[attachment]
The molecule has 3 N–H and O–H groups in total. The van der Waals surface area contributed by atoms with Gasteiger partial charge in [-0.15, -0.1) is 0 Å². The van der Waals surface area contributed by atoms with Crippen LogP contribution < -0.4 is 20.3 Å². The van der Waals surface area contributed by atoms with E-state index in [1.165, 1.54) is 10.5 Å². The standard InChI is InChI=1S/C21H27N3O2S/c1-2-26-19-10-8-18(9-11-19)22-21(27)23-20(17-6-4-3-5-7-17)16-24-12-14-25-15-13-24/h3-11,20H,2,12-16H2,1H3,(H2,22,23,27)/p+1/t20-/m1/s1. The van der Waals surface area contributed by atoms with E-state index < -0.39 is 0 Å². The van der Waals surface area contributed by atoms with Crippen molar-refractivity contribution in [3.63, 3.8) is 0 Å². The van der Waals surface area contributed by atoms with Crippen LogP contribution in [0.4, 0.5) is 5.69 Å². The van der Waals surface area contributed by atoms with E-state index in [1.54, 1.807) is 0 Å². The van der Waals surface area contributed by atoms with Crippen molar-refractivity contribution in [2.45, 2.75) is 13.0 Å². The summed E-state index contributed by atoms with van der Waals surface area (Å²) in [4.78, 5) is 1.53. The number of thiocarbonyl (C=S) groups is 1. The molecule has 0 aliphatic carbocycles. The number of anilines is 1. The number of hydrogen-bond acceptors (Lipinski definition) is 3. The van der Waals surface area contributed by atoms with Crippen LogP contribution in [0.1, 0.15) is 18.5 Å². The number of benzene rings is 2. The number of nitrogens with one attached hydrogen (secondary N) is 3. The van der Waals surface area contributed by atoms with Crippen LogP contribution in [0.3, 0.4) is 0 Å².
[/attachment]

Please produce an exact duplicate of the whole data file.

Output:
The molecule has 3 N–H and O–H groups in total. The van der Waals surface area contributed by atoms with Gasteiger partial charge in [-0.15, -0.1) is 0 Å². The van der Waals surface area contributed by atoms with Crippen LogP contribution < -0.4 is 20.3 Å². The van der Waals surface area contributed by atoms with E-state index in [1.165, 1.54) is 10.5 Å². The standard InChI is InChI=1S/C21H27N3O2S/c1-2-26-19-10-8-18(9-11-19)22-21(27)23-20(17-6-4-3-5-7-17)16-24-12-14-25-15-13-24/h3-11,20H,2,12-16H2,1H3,(H2,22,23,27)/p+1/t20-/m1/s1. The van der Waals surface area contributed by atoms with E-state index < -0.39 is 0 Å². The van der Waals surface area contributed by atoms with Crippen molar-refractivity contribution in [3.63, 3.8) is 0 Å². The van der Waals surface area contributed by atoms with Crippen LogP contribution in [0.4, 0.5) is 5.69 Å². The van der Waals surface area contributed by atoms with E-state index in [1.54, 1.807) is 0 Å². The van der Waals surface area contributed by atoms with Crippen molar-refractivity contribution in [2.45, 2.75) is 13.0 Å². The summed E-state index contributed by atoms with van der Waals surface area (Å²) in [4.78, 5) is 1.53. The number of thiocarbonyl (C=S) groups is 1. The molecule has 0 aliphatic carbocycles. The number of anilines is 1. The number of hydrogen-bond acceptors (Lipinski definition) is 3. The van der Waals surface area contributed by atoms with Crippen LogP contribution in [0.1, 0.15) is 18.5 Å². The number of benzene rings is 2. The number of nitrogens with one attached hydrogen (secondary N) is 3. The van der Waals surface area contributed by atoms with Crippen LogP contribution in [0.3, 0.4) is 0 Å².